2018/04/26

Bringing Shame Back

While I expected two general types of pushback against my recent post that was (only tangentially) related to "This Is me", the volume and lockstep uniformity of those knee-jerk responses surprised me.

To recap, first we have the pop culture copper tops who've been plugged into the mass media Matrix for so long they'll reflexively lash out at anyone who even questions the system.

Here's another example from Twitter.

Conscience

And from another branch of the same thread:

Conscience 1

Let's hit the highlights.
  • Admits the song denies the concept of sin.
  • Proposes a moral calculus that divorces ends from means, i.e. consequentialism.
  • Overlooks the fact that morality is central to the discussion.
  • Correctly identifies the song's "You were born this way!" Narrative and cites it in the song's defense!
  • Completely misses the underlying point that the "Fly your freak flag" ethos he just mentioned IS the current, Left-imposed cultural norm I advocate defying.
  • Blatantly misrepresents my clearly stated position not once, but twice.
What we have here is a failure to communicate. Because Andrew thought he was employing logical disputation when in fact his cognitive dissonance over my defiance of the Narrative was spurring him to blurt emotive pseudo-dialectic. His head hamster then spun its wheel overtime to retroactively rationalize his incoherent emoting.

At least one commenter took me to task for not engaging Val with logic and not clarifying my position. As I pointed out, cat-lady (and now Andrew) weren't using logic. They were deploying emotional arguments under a thin veneer of rational-sounding jargon.

You can tell they weren't really using dialectic because both of them
  1. Either didn't read the original posts or read them until the onset of CogDis, at which point they were reduced to skimming till offended.
  2. Flagrantly distorted my position, as a result of 1. above.
  3. Made incoherent arguments.
And in Val's case, we have the red flag of 
      4. Swiftly dropped the pretense of reason and went straight to personal attacks.

For those keeping score, nonsense rebuttals, jokeless laughs (cat-lady's emoticons), and personal attacks are all CogDis tells.

To reiterate, you don't respond to emotion with reason. Note that I tried dialectic with Andrew and just got a nonsense rebuttal for my efforts.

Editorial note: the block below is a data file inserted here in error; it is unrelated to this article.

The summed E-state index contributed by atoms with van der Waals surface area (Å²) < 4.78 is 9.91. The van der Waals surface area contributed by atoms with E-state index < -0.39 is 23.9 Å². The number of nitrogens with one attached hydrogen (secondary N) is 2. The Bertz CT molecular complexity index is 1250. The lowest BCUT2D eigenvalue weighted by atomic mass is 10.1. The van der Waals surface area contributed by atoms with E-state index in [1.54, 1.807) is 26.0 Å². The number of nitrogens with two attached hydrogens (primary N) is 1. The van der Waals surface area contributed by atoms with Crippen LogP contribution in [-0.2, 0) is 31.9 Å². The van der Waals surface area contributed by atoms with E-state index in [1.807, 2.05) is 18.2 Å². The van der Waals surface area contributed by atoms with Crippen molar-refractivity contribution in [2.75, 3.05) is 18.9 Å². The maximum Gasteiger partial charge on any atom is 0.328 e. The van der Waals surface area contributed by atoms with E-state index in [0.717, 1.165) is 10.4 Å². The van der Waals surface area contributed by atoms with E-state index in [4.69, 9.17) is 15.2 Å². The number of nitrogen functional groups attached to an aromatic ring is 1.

My responses to cat-lady proved far more effective, demonstrating once again that the only way to unplug the copper tops is with consistent and relentless shaming. Contra Andrew, it is past time we brought shame back.

Next up, Alex Jeffries endeavors to fact-check a post I never wrote about how Leftists unanimously loved The Greatest Showman.

Fact Check 1

In case there was any ambiguity in the title of my "What We're Really Up Against" post, I didn't mean the Leftist death cult. The threat they pose is obvious. I was referring to the unwitting sleeper agents who either a) unconsciously accept the Leftist Narrative as a default, b) can't see the forest for the trees well enough to grasp the vital point that ENTERTAINMENT IS THE MAIN FRONT IN THE CULTURE WAR AND WE MUST FIGHT BACK WITH THE ENEMY'S PROVEN WEAPONS, or c) both.

Fact Check 2

Fact Check 3

Whether the snobbish critics in the East and West Coast bubbles loved or hated a particular entertainment product has exactly zero bearing on that product's effectiveness at pushing the Left's Narrative. Who cares what bubble-dwellers like? In fact, movies embraced by Progs--e.g. The Last Jedi--are LESS useful vectors since normies are getting wise to overt propaganda. The Greatest Showman is a more effective arrow in the Left's quiver precisely because it's so palatable to normies.

As for the implied accusation of hypocrisy, Knock it off. It doesn't make you look morally superior. It makes you look catty and butthurt. Conservatives have been impotently accusing Leftists of hypocrisy for generations. Pro tip: That trick only works on Conservatives because only Conservatives base their identities on "I am a million times more principled than thou art!" posturing.

An explanation of the difference between necessary and sufficient conditions is in order. A story must place entertainment before message (if it has one) and, if it does have a message, it must promote heroism, virtue, and truth.

In short, the moral of the story must be moral.

Denying the reality of sin is the diametric opposite of morality. It is anti-morality. The Greatest Showman promotes that anti-morality, however cunningly the message is hidden. A story that upholds evil instead of good is not a story. It is propaganda. And error has no rights.

If you’re a fan of mind-bending fiction, epic tales spun out over centuries, of heroic heroes you can love, check this out.
The Ophian Rising - Brian Niemeier

14 comments: